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Lights, camera, worship

Having grown up in church my whole life, I never questioned the usage of live production stage lights in relation to worship. I grew up aware of the story behind the song “Heart of Worship” about Matt Redman’s church, Soul Survivor — a song about stripping away all except the simple words of repentance to God, yet this song was performed identically to the others.

Their story tells of a worship team and congregation of which “there was a dynamic missing.” Members of the congregation told the pastor how they felt — they just became music consumers and were not really worshiping God anymore. Matt Redman had described that the church removed their sound system and the worship band. The congregation learned how to sing unaccompanied without a band and was able to find a way to worship God again. Slowly, they returned the normal elements of modern worship into their service after they had found the “heart of worship.” Even now, their website homepage features a picture of their sanctuary stage with stage lights rigged to a truss. Evidently, whatever issue they had back in the 1990s must have been resolved since.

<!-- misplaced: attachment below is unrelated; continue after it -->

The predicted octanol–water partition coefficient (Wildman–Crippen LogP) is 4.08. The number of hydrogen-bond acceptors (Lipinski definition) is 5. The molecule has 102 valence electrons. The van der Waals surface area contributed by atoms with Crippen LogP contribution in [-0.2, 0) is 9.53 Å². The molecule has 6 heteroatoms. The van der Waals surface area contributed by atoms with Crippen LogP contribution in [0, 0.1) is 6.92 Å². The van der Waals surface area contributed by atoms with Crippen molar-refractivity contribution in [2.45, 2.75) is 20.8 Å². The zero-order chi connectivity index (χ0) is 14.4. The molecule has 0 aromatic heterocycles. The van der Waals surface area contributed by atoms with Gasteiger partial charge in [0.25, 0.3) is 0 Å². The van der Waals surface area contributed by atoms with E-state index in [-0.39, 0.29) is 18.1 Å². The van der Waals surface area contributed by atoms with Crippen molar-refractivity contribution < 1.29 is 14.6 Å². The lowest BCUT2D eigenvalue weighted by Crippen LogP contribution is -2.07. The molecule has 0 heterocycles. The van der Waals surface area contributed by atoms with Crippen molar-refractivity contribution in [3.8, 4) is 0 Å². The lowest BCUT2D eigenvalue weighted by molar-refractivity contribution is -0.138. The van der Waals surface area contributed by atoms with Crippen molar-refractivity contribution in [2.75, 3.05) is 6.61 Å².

It seems to me most churches have not followed a similar challenge of spiritual discipline. Most modern churches in America seem to jump from one performance trend to the next without questioning the need to even do so. I often wonder how much of the individualistic, consumeristic American culture has influenced the modern church worship service.

1. Corporate worship 101

First, let’s deconstruct the term ‘corporate worship.’ Personal worship simply involves the adoration and devotion to God in a solitary setting, also including the Romans 12 call to offer one’s own body as a sacrifice. Corporate is much harder to biblically define.

Thus, I will begin in the Old Testament. The Kingdom of Israel saw the establishment of the temple where the Israelites congregated to give offerings and repent, providing precedence to the idea of corporate gathering. However, as Jesus came to fulfill the Law and offer His life, His body became the temple, a place where someone repents and worships God (John 2:21–22). Through Jesus, acknowledging God’s name as sacrificial praise is possible for the individual in a relationship with God. Jesus then explains that when two or more people meet in His name, He is present (Matt. 18:20). But what does the Bible tell us to do at this type of gathering?

Certain aspects of what appear to be actions done in a corporate manner are found in the New Testament, including sharing Psalms and songs of the Spirit, reading the Word of God, praying, encouraging and edifying one another, conducting baptisms and partaking in communion. However, nowhere within these passages is there an explicit command to do these en masse, altogether. Thus, the image evoked is that the church was originally contrived so that members met either individually one-on-one or in small groups.

2. Now versus then